And isn’t that what travel is all about?
I bumped into Don Toothaker in the parking lot and we got to chatting. Don leads photo tours all over the world (I volunteered to carry his camera bag, but it looks like I’m number 1,000 on the list!) His motto:
“Photograph What You Feel”
Since it mirrors my own sentiments, I rather like this philosophy.
Travel, we agreed, can be life changing. For a period of time, one gets to step outside every day routine, to see something new, hopefully in a different light.
It’s not about the number of places you go or the pixels in your camera. It’s about seeing–and most importantly, experiencing– the world at a moment in time, through a different lens. It’s about how one small paradigm change can lead to another; and another.
And so it is that travel changes us.
Getting to The Festival of The Cranes
The drive from Santa Fe is a little under two and a half hours, all on Route 25 South. An easy drive.
Once south of Albuquerque, rural New Mexico offers up a combination of stark desert and lush land, the latter located wherever water may be found. From the highway, one can spy the cottonwoods that cluster along the banks of the Rio Grande. This time of year, golden orange leaves cling to the branches, soon to fall to the ground.
I had contemplated driving down from Santa Fe by getting up at 4am.
There is construction on the roadway, as well as random animals. On the way into Bosque, a conga line of raccoons decided to dance across the road, right in front of me. Deer, mountain lions and other animals also inhabit the area.
The roads are a combination of paved highway/roadway and dirt. A four wheel drive isn’t necessary but the additional clearance of an SUV is welcomed.
This time of year, it is bone chillingly cold, particularly early in the morning. Bring long underwear if you plan to be out and about at dawn. And a hat and gloves. Add another layer if possible.
The cold settles into your bones as you wait for the dawn. In the Bosque, some birds find themselves anchored in a light film of ice that has formed on top of the marsh. Everyone waits for the warmth of the rising sun.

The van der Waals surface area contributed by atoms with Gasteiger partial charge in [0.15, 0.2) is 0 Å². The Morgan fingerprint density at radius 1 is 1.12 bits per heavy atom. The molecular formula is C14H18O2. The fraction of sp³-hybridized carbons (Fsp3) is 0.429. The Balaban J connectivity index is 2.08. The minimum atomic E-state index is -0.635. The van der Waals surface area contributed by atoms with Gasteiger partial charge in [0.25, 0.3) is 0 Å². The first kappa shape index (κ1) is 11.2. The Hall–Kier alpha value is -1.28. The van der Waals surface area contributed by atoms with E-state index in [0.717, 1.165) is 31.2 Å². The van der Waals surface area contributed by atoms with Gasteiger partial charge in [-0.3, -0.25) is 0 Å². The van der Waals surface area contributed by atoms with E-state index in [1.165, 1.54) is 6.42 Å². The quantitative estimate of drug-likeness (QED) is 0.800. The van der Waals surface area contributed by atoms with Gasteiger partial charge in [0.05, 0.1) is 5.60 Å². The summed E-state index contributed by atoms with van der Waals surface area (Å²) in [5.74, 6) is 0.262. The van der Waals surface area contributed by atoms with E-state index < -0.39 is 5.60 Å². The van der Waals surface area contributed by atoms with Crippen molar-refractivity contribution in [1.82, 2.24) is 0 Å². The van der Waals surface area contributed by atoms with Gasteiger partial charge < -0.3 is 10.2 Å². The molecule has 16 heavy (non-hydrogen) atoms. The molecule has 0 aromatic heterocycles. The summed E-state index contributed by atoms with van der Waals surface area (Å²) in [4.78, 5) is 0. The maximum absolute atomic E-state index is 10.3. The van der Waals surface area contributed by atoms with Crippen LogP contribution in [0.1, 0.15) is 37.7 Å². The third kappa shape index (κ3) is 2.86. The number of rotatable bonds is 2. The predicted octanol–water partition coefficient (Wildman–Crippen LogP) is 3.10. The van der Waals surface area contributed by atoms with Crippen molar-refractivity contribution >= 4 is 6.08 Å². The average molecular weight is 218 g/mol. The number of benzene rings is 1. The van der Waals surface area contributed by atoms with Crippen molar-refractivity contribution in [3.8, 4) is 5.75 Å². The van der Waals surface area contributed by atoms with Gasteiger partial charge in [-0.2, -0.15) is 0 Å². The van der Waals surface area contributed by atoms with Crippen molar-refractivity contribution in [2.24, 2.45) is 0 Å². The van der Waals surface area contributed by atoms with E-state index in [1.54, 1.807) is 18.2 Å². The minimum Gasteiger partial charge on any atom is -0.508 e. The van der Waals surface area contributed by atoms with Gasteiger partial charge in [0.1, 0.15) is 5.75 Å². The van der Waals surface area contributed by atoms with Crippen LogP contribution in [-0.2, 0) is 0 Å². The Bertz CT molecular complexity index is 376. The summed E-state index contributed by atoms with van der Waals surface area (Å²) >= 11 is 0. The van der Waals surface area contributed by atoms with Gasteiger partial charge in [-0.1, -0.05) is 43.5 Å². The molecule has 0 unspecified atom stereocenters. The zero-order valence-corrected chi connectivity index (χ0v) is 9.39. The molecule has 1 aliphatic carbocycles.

There is something so serene and so full of promise about the dawn. It is my favorite time of day. Sunsets may be more dramatic. They suggest romance and the mystery of the night. But I prefer the light of the early day, with time before me, rather than behind me. I savor the new moments, one by one, as I wait for the rays of the sun to reach out and light the way to a new day.
Lodging for The Festival Of The Cranes
Socorro is a town of less than 10,000 people, about 45 minutes up the road from the Park headquarters. It is your best bet for nearby lodging unless you are traveling by RV.
The town has a variety of restaurants and hotels, the number of which may rival the number of residents. The combination of the Bosque del Apache, and the nearby New Mexico Institute of Mining and Technology create a local demand for lodging. The Holiday Inn, where I stayed, was perfect. They were even kind enough to put out a to-go breakfast for the photographers waking before dawn, to get down to Bosque del Apache.
There are a number of restaurants in town that tend to get crowded quickly as the photographers find their way from the Bosque to a warm dinner. Make reservations if possible. The Friends of the Bosque del Apache National Wildlife Refuge also offer an annual dinner during the festival which many people attend.
Comprehensive information on The Festival of The Cranes is available in a book available at the park station. It offers biographies of the photographers teaching the course and covers the courses, lodging, and food. And there is also the website of the Friends of the Bosque del Apache National Wildlife Refuge.
Exploring The Area
From Socorro, there are a number of destinations to explore. One of the most popular is the Karl G. Jansky Very Large Array Radio Telescope, about city miles west of Socorro on Highway 60.
The Sevilleta National Wildlife Refuge just to the north includes 230,000 acres along the Rio Grande. It is also a wildlife sanctuary, with hiking trails and more migrating birds.
For those that like a road trip, White Sands is just under 200 miles down the road. And if you’re not familiar with White Sands, it is a place worth discovering.
And should you be looking for more photo opportunities and perhaps the best Chile Relleno in New Mexico, Carrizozo is about an hour east.
Driving in New Mexico offers a landscape not familiar to many people. It can be desolate and dusty; serene and stunning. All in a matter of moments and miles. And just about everywhere the people are warm and welcoming. If you haven’t visited this state, put it on your road map.
It’s the Land of Enchantment, as the official tagline goes.
But the locals call it the Land of Entrapment. Once it’s in your blood, there is no going back. You’ll always return to New Mexico.